The Customers Table Problem
My biggest problem has been the customer's table.
Previously in my system, you could just type in the customer's name and either a phone or email address. I was moving steadily for a couple years that way when I started looking at other ticketing systems on the web. I noticed that theirs had a way to actually do billing against those tickets. I thought, "If anyone can type in any non-standard, inconsistent way of putting in a customer's info, how can you bill against that?"
So therefore I knew I had to introduce a customer table. But I hate those, actually. Let me back up a bit and explain why. First, I have 3 ticket tables. They are ticketsopen, ticketsvoided, and ticketsresolved. Out of this, I derive "queues" which are views for particular workgroups of workers, or perhaps just a queue for a particular worker. In those tables, I designed them so that they were not normalized (we're talking database normalization theory here) very well. The reason for this was because I wanted blindingly fast reads. I also hate the referential integrity problem where you delete a foreign key's record and then have to regressively work that change all through the app, on the fly. Instead, I used foreign keys conservatively where they made sense. Some may argue, dude, not all your tables are in some kind of normalization mode I prefer, and I would retort, yeah, but they can be read a hell of a lot faster and you don't risk referential integrity problems when you remove an entry from a foreign reference table.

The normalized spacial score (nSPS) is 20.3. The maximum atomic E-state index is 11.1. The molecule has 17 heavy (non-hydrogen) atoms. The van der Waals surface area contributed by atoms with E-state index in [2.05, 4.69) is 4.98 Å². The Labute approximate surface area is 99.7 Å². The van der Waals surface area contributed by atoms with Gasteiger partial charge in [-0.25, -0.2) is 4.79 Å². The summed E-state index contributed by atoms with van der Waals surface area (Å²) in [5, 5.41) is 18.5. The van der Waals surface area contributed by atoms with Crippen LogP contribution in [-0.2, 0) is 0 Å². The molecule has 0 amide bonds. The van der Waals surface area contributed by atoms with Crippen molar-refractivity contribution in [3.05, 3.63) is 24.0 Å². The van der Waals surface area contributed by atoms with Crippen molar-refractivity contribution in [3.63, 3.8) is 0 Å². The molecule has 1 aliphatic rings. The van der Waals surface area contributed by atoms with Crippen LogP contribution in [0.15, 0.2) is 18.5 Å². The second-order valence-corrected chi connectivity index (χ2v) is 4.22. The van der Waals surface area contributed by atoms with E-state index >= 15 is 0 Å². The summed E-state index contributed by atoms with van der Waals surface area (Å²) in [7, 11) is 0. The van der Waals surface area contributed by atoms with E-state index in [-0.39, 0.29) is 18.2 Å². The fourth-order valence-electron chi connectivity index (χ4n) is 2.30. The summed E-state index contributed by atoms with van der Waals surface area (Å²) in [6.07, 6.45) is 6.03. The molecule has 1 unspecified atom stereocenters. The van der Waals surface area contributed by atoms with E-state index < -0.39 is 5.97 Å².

God, I hope that makes sense to you, because it's very hard to explain. Anyway, if I introduce a customer table, then that means I must drop a foreign key in my ticket tables to link to that customer table. So then this begs a few more questions:
Q1. What happens when someone decides to switch the customer information out, midstream, after they picked the customer from the customer table and moved on to typing the ticket? Do I want it to go back and change the customer record?
A1. The answer I came up with, so far, is no. The thing it looks like I'm going to have to do is include the foreign key for billing purposes inside the ticket tables, but then also redundantly carry forth the customer record data in the ticket tables as well. That way, if a particular ticket needs a special deal where the customer data is edited, I can let them do it without screwing up the original customer record. Meanwhile, I can provide another set of pages for doing maintenance on customer records.
Q2. What happens when someone uses customer X in the ticket, but then realizes the mistake and want to switch to customer Y? Do I really want to write all these pages that allow them to go grab another customer record and relink it with the ticket? My project was almost f